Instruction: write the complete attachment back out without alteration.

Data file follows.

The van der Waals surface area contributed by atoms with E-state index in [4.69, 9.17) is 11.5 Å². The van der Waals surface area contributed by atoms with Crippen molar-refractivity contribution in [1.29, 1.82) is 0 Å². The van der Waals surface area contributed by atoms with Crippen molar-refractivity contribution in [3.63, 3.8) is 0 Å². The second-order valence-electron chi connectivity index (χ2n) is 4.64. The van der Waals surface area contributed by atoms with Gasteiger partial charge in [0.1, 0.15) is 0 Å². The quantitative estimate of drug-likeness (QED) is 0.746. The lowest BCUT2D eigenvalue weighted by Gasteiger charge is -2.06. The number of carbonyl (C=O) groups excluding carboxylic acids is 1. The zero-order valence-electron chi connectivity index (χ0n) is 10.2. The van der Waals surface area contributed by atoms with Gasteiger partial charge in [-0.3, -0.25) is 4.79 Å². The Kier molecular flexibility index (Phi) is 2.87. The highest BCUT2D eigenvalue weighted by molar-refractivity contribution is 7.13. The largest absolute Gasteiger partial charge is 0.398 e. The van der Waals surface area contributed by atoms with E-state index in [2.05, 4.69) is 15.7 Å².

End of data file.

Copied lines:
The van der Waals surface area contributed by atoms with E-state index in [4.69, 9.17) is 11.5 Å². The van der Waals surface area contributed by atoms with Crippen molar-refractivity contribution in [1.29, 1.82) is 0 Å². The van der Waals surface area contributed by atoms with Crippen molar-refractivity contribution in [3.63, 3.8) is 0 Å². The second-order valence-electron chi connectivity index (χ2n) is 4.64. The van der Waals surface area contributed by atoms with Gasteiger partial charge in [0.1, 0.15) is 0 Å². The quantitative estimate of drug-likeness (QED) is 0.746. The lowest BCUT2D eigenvalue weighted by Gasteiger charge is -2.06. The number of carbonyl (C=O) groups excluding carboxylic acids is 1. The zero-order valence-electron chi connectivity index (χ0n) is 10.2. The van der Waals surface area contributed by atoms with Gasteiger partial charge in [-0.3, -0.25) is 4.79 Å². The Kier molecular flexibility index (Phi) is 2.87. The highest BCUT2D eigenvalue weighted by molar-refractivity contribution is 7.13. The largest absolute Gasteiger partial charge is 0.398 e. The van der Waals surface area contributed by atoms with E-state index in [2.05, 4.69) is 15.7 Å².